Photo by Carlos Nakazato on Unsplash
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My First Time Flying Alone

By Jonah Weingarten

Edited by Natalie Grace Sipula

[3.5 minute read]

Throughout my life, I have traveled all around the world. I have been to Israel, Spain (twice), the Netherlands, France, Belgium, Costa Rica, Taiwan, China, Hong Kong, Japan, and Mexico. Soon, I will also be going to Canada for the first time. Although I love traveling, there are some things about the traveling experience that haven’t always been easy for me: I used to struggle with traveling alone.

The first time I ever traveled alone was when I went to Costa Rica the summer after my freshman year of high school. I remember it clearly-it was 3:00 in the morning and I had just woken up. I was so excited to go abroad alone for the first time, but at the same time I was really scared. My flight was not until 8:30, but the program told us to arrive 4 hours before because of customs and traveling to South America. Since LAX was decently close to us, we left at 4 o’clock. The roads were completely empty and I already knew we could have left later. When we got to the airport, my mom parked and walked me to security. Since this was my first time flying alone, I was not quite sure what to do. I followed my mom to the bag check and we checked my bag and got my boarding pass. After that we headed to security where we said our goodbyes.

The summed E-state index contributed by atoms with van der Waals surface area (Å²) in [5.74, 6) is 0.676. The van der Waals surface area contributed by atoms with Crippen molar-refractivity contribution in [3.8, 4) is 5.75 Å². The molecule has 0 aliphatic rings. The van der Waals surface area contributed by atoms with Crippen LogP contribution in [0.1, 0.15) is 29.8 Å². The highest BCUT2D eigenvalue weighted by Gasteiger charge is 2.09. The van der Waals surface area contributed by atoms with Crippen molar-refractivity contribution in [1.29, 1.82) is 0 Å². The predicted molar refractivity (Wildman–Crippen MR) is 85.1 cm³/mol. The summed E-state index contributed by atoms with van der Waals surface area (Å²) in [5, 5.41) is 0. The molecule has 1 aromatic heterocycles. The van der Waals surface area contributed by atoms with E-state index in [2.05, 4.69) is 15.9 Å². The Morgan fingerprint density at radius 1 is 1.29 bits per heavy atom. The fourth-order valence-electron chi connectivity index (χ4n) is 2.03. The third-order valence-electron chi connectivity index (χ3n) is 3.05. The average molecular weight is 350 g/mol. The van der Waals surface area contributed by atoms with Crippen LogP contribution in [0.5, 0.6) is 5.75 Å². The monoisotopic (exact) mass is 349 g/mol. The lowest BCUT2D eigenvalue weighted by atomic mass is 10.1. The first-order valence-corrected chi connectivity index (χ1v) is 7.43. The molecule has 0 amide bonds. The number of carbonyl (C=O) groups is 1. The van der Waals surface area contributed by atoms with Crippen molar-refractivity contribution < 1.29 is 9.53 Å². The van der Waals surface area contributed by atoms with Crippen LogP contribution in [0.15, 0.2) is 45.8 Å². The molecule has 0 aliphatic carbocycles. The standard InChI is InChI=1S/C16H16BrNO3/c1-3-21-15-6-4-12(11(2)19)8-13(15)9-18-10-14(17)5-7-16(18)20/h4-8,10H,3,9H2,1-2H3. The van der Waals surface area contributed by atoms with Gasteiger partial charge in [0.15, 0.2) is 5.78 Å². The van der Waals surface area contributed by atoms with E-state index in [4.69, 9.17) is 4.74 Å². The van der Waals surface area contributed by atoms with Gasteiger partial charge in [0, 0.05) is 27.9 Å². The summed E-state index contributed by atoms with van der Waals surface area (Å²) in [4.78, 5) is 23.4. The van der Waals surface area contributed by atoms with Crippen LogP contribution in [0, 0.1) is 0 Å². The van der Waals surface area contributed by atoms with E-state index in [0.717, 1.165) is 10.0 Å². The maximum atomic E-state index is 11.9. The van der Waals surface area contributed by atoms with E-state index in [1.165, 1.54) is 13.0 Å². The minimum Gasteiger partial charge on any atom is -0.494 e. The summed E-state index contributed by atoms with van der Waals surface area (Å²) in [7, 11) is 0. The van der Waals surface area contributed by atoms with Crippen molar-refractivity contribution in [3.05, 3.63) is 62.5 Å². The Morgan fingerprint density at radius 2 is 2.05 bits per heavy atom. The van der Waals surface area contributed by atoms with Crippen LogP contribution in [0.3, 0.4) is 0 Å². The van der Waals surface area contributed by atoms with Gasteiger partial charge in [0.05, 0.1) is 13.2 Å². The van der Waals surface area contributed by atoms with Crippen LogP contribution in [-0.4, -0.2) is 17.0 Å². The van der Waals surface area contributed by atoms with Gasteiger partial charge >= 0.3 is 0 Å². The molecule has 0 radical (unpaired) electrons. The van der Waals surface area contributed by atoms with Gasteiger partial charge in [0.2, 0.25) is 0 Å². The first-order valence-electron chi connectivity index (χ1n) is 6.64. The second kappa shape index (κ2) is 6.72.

Photo by Erik Odiin on Unsplash

The TSA line went pretty quickly and after 20 minutes I was sitting at my gate, listening to music and reading my book to pass the time. After what seemed like a full day we started to board and then just like that we took off to Houston for our connecting flight to Costa Rica. After 3 or so hours we touched down in Houston, and I met up with the rest of the group for our Costa Rica flight. Because it was such a short layover, it seemed like we got to Costa Rica in no time. I sent my mom a text as soon as we landed to let her know I had arrived. We landed in San Jose and stayed the night. The next day, we boarded a bus that took us on a 2-hour drive to the mountains where we were staying with our host families. The town was called Turrialba.